The Yoga Foundation Course – An Exploration into Yogic Philosophy and Living

I was attending an Author's Training Workshop by Indica Today when I unexpectedly met Dr Vinayachandra Banavathy (Director, Indica Yoga) on the final day. Within five minutes we had this small conversation on my passion for Indic Psychology and an intention to pursue a Yoga Teacher Training Course in the near future and he told me about the Yoga Foundation Course (YFC-1) that Indica Yoga would be conducting from September 3rd to 14th.

Thus, one thing led to another. Whilst signing up for the course I had umpteen questions running around in my head - What would this course be like? Would it be too basic given that I already had considerable theoretical exposure to Yoga? Will it be worth it in the end? And I am sure each participant had their own journeys of making it to this course.

For me, apart from a keen interest in Yoga Psychology, the faculties for this course were what caught my eye. They were scholars par excellence. Moreover, my body, which was all rundown and beaten up after months of staying at a hostel, needed this more than ever. Hence, I signed up, eager for the "Philosophy, Psychology and Practise" that the description of the course promised!

Soon I found myself with a bunch of 8 other enthusiastic people at the scenic Indica Ritambara Retreat in the outskirts of Bangalore where YFC-1 was to be held. We were taken in by the peace that this locale had to offer. Everything about this place had been carefully tended to with love. Moreover, we were from diverse backgrounds across the country and the globe. Yet something common bound us whether we knew it or not - a Quest. A quest for something deeper, higher and perhaps more peaceful than what common life has to offer. Was Yoga the answer to this quest? Or was it the beginning? We would soon find out!

From here on I will take you through key, defining moments of the Programme than going through it day by day. First let me introduce you to the raison'd'etre of Indica Yoga and consequently the Yoga Foundation Course. They stand for offering a Yogic programme that is holistic, that combines the powers of Asana and Mantra, the practises of Mindfulness, the knowledge of Sanskrit and Shastra, the science of Ayurveda and the wisdom of Vedanta.

A typical day in the 10 day-Yoga Foundation Course attempted to include all these aspects for the complete benefit of the participants. It promised to offer us insights into the philosophy, psychology and practise of the science of Yoga.

On Day 1, the learning process commenced with an auspicious Ganapati Homam and imparting of Mantra Deeksha to the seekers. The energy of the Homa was enough to tell us we were at the right place, at the right time and with the right people, asking the most pertinent questions of life!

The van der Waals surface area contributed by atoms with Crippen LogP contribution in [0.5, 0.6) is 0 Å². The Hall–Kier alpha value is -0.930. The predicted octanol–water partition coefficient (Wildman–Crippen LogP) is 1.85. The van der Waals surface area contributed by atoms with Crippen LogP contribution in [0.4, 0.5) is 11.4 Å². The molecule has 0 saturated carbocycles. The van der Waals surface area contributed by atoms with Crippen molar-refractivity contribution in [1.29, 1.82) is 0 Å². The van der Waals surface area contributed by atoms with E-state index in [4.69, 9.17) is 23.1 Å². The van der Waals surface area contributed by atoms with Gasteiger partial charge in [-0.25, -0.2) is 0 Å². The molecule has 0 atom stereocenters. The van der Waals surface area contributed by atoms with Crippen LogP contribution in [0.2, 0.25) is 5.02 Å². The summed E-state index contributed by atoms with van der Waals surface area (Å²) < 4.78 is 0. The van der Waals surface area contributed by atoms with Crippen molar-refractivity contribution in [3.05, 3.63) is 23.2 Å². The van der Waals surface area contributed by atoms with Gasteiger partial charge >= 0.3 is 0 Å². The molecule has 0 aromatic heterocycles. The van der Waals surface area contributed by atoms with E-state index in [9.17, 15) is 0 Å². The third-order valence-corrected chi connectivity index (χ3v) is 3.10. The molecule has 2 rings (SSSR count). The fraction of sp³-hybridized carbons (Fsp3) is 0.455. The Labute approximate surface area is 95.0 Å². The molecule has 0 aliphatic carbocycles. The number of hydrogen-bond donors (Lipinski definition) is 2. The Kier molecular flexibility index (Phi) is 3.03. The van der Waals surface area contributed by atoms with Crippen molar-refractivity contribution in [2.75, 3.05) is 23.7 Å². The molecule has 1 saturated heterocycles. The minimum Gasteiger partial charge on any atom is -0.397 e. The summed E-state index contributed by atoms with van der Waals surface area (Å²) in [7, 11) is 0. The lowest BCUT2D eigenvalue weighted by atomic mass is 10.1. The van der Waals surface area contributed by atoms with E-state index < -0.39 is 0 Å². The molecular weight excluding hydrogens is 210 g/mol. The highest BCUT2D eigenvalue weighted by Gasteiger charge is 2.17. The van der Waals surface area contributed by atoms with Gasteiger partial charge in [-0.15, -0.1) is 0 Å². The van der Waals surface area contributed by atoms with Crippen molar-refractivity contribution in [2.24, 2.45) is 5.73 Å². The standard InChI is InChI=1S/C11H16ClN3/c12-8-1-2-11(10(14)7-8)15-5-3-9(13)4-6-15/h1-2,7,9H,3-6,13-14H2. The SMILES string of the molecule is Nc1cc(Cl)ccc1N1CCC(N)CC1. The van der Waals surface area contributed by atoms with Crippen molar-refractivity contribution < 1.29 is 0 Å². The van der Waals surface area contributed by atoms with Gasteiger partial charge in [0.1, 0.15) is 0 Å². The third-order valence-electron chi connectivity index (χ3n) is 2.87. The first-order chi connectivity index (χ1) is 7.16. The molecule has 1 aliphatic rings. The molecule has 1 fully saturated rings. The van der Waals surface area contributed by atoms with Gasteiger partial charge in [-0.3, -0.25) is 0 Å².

During the coming days we were scheduled to have two Asana and Abhyasa classes, two theory classes, Seva time, a Spoken Sanskrit and Vedic Chanting class and some blissful Satsang and bhajan sessions spread across the day, supported by healthy and scrumptious meals and warm, insightful dinner table conversations with the Acharyas and course cohort.

Each morning, the sonorous ring of the bill would wake us up at 5:15 AM for the Asana class led by Shri Datta Prasad. Shri Bhima Shankar would begin with a soothing meditation on ancient Sanskrit mantras which state that the infinite, primordial Brahman or the Supreme Consciousness seated within our hearts is our own true nature. Isn't Yoga but an endeavour to move from the limited to the limitless essence that is truly us?

Shri Datta Prasad during his early morning as well as evening sessions took us through a vast repertoire of strength and flexibility building exercises which become mandatory for readying the body before taking up Asana practise. He followed this up with an elaborate introduction into the Surya Namaskar and guided us into the traditional way of practicing the sacred sun salutations with a devoted chanting of the 12 mantras for 12 rounds of a complete cycle.

Next, we were systematically introduced to simple Asanas and essential Pranayama’s which would allow us to continue our practise by ourselves once we would leave the course. During the class, Datta Ji continuously emphasized on the importance of posture regulation and regular practise to attain fulfilment on the Yogic path through the alignment of the body, breath and the mind. Through these Yoga-abhyasa sessions, my body was able to re-discover its health and vitality and I was realized what it meant to honor the body like a temple.